How we reconcile this, I don’t know. However, I have always felt that I should fight for justice for those who have been wronged. For those who can’t fight for justice for themselves, we should fight for justice for them. However, when faced with injustice in our own lives, if we can take it, then take it and show grace.
I think fighting for justice for another person is especially important if the person being wronged is an unbeliever. Showing grace, after all, is for those who have experienced grace and know that He would want us to be gracious to those who have wronged us by overlooking their wrongs. You can’t expect that out of non-Christians who have not experienced grace and do not understand the logic of grace.
So as Christians we ought to fight for justice for others – especially if they are helpless to do so themselves and if they’re unbelievers. As they are not us, we should never presume they would like to take the grace route and overlook the wrongs committed against them. We should never assume they have experienced grace or understand grace in such a way that they want to act it out. But for us Christians, we ought to challenge ourselves to take the grace route. For in doing so, we are reflecting the route that Jesus took. We are imitating Him. And that’s being Christlike.
Two things, I believe, will help us to demonstrate grace. Firstly, if we keep in mind we’re sinners just like those who have wronged us, we would realize we’re just as bad as them and thus we ought to have no great reason to get back at them – for we wouldn’t want others to get back at us. We may not be as bad and sinful as them in that particular area in life, but we’re probably worse than them in others. And anyway, we’re all sinners and that’s what matters in the end. We’re guilty.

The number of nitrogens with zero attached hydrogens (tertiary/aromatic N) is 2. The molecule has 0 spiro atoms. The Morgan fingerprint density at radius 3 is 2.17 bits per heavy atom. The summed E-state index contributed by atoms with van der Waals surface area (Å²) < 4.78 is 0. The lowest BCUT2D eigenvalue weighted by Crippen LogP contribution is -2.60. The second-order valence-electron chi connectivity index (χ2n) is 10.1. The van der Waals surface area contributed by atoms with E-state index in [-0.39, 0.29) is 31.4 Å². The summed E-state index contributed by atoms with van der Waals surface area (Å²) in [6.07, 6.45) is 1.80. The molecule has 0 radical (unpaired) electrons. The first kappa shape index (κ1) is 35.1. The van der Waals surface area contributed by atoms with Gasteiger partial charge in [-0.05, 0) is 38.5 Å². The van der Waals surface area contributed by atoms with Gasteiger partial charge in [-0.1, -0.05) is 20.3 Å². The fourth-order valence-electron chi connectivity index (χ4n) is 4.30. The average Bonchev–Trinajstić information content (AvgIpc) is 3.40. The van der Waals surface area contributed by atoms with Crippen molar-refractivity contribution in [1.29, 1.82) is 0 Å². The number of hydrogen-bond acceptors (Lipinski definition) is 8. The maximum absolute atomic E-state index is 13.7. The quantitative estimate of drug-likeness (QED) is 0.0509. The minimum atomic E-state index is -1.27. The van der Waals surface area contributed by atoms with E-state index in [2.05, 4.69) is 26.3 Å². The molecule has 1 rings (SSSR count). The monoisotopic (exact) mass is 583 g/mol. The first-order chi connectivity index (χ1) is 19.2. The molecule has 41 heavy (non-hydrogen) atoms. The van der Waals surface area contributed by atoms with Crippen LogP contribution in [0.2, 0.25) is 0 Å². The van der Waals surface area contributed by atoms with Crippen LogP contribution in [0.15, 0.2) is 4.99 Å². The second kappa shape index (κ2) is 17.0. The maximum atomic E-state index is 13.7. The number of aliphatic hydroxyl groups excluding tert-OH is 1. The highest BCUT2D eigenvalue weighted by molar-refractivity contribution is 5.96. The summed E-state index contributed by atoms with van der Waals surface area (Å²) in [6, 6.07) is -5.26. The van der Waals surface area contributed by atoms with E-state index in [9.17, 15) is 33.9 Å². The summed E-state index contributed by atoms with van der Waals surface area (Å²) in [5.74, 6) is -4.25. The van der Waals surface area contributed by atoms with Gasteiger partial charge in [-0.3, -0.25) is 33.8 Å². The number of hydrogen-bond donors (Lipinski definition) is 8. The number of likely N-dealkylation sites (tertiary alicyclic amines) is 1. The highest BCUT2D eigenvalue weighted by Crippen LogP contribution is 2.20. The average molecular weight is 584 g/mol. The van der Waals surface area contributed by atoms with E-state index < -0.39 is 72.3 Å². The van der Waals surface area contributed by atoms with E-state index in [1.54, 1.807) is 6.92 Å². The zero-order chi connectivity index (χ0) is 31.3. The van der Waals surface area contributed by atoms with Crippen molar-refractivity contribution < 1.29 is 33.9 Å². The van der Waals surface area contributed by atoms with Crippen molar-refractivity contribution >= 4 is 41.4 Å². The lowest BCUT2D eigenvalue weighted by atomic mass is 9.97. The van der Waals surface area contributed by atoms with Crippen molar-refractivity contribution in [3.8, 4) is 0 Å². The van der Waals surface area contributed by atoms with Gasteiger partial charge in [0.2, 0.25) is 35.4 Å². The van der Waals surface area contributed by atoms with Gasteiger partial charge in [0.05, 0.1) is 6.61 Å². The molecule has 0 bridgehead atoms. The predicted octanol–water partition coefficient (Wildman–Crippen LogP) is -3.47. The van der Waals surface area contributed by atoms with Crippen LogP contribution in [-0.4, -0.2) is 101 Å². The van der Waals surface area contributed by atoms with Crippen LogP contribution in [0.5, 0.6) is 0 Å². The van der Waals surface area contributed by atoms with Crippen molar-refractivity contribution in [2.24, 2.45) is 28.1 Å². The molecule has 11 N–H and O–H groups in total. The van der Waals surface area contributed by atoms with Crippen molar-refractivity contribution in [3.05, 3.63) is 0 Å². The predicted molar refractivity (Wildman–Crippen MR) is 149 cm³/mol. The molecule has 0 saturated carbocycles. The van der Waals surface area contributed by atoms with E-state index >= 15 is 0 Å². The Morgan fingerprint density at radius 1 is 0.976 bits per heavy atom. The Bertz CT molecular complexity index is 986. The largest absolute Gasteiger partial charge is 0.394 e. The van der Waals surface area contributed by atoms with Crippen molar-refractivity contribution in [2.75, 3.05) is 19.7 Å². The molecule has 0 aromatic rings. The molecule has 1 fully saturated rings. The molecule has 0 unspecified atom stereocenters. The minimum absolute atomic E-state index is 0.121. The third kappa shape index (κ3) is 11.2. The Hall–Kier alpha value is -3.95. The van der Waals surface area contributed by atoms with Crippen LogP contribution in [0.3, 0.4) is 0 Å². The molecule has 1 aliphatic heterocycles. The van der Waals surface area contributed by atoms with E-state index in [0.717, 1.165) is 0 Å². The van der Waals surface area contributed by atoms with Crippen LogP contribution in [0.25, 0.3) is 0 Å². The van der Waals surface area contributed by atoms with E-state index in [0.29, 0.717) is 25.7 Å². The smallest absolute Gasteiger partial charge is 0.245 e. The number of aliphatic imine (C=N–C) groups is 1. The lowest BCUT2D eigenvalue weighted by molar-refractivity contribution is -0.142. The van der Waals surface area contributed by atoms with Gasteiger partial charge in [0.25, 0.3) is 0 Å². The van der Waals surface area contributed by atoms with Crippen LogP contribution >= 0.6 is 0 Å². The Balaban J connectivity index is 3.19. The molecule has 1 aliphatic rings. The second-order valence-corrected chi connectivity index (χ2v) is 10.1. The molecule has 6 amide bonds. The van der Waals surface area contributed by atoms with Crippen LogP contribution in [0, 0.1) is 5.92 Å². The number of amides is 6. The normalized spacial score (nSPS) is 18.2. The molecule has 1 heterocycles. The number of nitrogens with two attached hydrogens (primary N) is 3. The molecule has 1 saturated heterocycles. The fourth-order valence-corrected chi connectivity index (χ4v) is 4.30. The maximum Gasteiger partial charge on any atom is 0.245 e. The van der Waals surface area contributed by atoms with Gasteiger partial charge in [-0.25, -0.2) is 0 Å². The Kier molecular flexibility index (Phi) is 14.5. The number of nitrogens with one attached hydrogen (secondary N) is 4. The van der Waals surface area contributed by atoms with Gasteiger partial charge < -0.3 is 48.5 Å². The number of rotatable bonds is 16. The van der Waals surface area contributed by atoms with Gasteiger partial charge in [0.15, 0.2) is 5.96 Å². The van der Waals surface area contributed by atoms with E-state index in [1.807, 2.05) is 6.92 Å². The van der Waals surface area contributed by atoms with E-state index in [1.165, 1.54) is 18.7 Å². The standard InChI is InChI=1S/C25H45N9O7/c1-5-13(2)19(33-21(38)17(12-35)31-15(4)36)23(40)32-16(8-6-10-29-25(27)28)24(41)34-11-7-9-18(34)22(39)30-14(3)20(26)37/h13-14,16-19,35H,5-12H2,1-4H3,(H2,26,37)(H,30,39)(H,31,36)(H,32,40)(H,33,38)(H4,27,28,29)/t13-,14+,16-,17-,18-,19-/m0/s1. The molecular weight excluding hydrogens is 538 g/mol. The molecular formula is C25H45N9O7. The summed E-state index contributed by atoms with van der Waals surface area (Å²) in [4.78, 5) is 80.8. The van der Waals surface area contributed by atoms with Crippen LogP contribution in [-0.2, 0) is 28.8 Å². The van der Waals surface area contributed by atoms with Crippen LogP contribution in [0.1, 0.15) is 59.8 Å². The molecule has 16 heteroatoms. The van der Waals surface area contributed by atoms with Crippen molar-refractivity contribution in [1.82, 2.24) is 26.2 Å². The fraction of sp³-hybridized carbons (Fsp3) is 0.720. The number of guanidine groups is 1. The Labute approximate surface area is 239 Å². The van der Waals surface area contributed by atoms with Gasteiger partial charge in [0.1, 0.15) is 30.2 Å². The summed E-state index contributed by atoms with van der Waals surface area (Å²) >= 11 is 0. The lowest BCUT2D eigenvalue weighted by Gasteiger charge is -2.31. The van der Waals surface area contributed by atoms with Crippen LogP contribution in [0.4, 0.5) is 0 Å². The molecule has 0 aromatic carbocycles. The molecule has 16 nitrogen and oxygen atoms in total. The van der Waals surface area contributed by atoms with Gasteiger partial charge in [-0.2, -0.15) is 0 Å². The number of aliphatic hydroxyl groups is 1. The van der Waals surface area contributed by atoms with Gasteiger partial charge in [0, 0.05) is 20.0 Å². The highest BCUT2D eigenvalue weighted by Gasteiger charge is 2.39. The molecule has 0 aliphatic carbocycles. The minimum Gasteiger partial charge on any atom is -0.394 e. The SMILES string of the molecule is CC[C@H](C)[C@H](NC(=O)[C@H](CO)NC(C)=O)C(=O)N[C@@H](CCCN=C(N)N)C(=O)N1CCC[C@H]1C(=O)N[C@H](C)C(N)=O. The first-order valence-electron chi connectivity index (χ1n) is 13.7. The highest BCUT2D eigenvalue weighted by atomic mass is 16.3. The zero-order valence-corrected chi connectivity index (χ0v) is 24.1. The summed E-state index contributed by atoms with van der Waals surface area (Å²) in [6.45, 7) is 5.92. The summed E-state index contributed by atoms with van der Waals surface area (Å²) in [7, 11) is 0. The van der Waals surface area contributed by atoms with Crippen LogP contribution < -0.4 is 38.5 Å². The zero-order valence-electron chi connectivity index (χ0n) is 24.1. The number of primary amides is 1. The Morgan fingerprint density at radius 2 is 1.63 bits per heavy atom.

Secondly, putting things in perspective helps. Oh, how a lot of our problems are so small in perspective! The world is bigger than our world and there are so many more problems so much greater than ours.
Around 7pm on the 14th of November, 2005, I went to do a bit of work at a MacDonald’s near my place. On arrival, an Indian man came up to me and asked for money. His name was Ramasamy Rasandare or “Rama” for short. We sat down and talked for about 20 – 30 minutes. He told me about his life and about how he couldn’t find any job. He had mental problems and an injured arm and took medicine for both. I prayed for him and gave him a bit of money before he left. This was the start of a short but beautiful friendship.
We met up every now and then for the next few months. I also met his cousin who introduced himself as “fuckabone” =) His cousin also had a history of mental problems. Rama would call me regularly on my mobile, most of the time asking for money. I hardly had any money on me during this time (having not found work yet) so I didn’t give him much. On the 5th of December, I visited him at his one-room government flat in Ang Mo Kio. This was the first time I had ever seen a one-room flat. We also bought some canned food together as well as a mattress for him to sleep on.
Early February 2006, Rama went to live in a Christian centre to kick his smoking and alcoholic habit. He was going to be there about a year. I was quite happy because I knew his smoking habit cost him a lot of money. I didn’t mind giving him some money every so often but didn’t want it to go towards him buying cigarettes. However, a few days after going into the centre, I received a call from him from the hospital. He had left the centre about two days earlier because he couldn’t stand not smoking. And he was in the hospital because he just had a heart attack! He was going to stay there a few days and I was going to visit him one of the days. During one of the calls we had, he asked me to bring him a packet of cigarettes. When he said that, I gently but firmly scolded him: